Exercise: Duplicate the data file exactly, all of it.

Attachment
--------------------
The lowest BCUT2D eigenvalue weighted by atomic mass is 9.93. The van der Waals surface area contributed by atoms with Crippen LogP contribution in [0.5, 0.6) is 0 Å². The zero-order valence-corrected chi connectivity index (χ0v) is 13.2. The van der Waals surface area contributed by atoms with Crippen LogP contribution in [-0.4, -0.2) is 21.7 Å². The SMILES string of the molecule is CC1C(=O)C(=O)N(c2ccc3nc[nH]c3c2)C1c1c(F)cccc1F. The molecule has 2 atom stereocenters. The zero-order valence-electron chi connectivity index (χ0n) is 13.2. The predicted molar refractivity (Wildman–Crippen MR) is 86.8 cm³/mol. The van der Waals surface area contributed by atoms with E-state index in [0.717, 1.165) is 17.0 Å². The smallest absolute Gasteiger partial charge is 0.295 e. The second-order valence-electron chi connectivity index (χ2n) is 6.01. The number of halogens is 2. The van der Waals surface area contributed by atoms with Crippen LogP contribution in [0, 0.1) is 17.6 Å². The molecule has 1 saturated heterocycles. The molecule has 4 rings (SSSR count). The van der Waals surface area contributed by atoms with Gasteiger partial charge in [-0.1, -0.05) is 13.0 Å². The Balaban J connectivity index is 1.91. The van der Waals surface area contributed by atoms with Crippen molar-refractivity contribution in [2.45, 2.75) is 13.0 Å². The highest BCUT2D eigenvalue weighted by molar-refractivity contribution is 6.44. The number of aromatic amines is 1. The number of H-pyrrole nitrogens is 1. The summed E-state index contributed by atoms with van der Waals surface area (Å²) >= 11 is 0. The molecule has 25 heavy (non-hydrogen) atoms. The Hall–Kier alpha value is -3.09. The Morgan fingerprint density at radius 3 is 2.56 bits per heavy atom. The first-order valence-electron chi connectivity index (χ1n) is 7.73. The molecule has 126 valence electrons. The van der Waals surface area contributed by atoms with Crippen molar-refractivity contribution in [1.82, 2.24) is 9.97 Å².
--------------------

The lowest BCUT2D eigenvalue weighted by atomic mass is 9.93. The van der Waals surface area contributed by atoms with Crippen LogP contribution in [0.5, 0.6) is 0 Å². The zero-order valence-corrected chi connectivity index (χ0v) is 13.2. The van der Waals surface area contributed by atoms with Crippen LogP contribution in [-0.4, -0.2) is 21.7 Å². The SMILES string of the molecule is CC1C(=O)C(=O)N(c2ccc3nc[nH]c3c2)C1c1c(F)cccc1F. The molecule has 2 atom stereocenters. The zero-order valence-electron chi connectivity index (χ0n) is 13.2. The predicted molar refractivity (Wildman–Crippen MR) is 86.8 cm³/mol. The van der Waals surface area contributed by atoms with E-state index in [0.717, 1.165) is 17.0 Å². The smallest absolute Gasteiger partial charge is 0.295 e. The second-order valence-electron chi connectivity index (χ2n) is 6.01. The number of halogens is 2. The van der Waals surface area contributed by atoms with Crippen LogP contribution in [0, 0.1) is 17.6 Å². The molecule has 1 saturated heterocycles. The molecule has 4 rings (SSSR count). The van der Waals surface area contributed by atoms with Gasteiger partial charge in [-0.1, -0.05) is 13.0 Å². The Balaban J connectivity index is 1.91. The van der Waals surface area contributed by atoms with Crippen molar-refractivity contribution in [2.45, 2.75) is 13.0 Å². The highest BCUT2D eigenvalue weighted by molar-refractivity contribution is 6.44. The number of aromatic amines is 1. The number of H-pyrrole nitrogens is 1. The summed E-state index contributed by atoms with van der Waals surface area (Å²) >= 11 is 0. The molecule has 25 heavy (non-hydrogen) atoms. The Hall–Kier alpha value is -3.09. The Morgan fingerprint density at radius 3 is 2.56 bits per heavy atom. The first-order valence-electron chi connectivity index (χ1n) is 7.73. The molecule has 126 valence electrons. The van der Waals surface area contributed by atoms with Crippen molar-refractivity contribution in [1.82, 2.24) is 9.97 Å².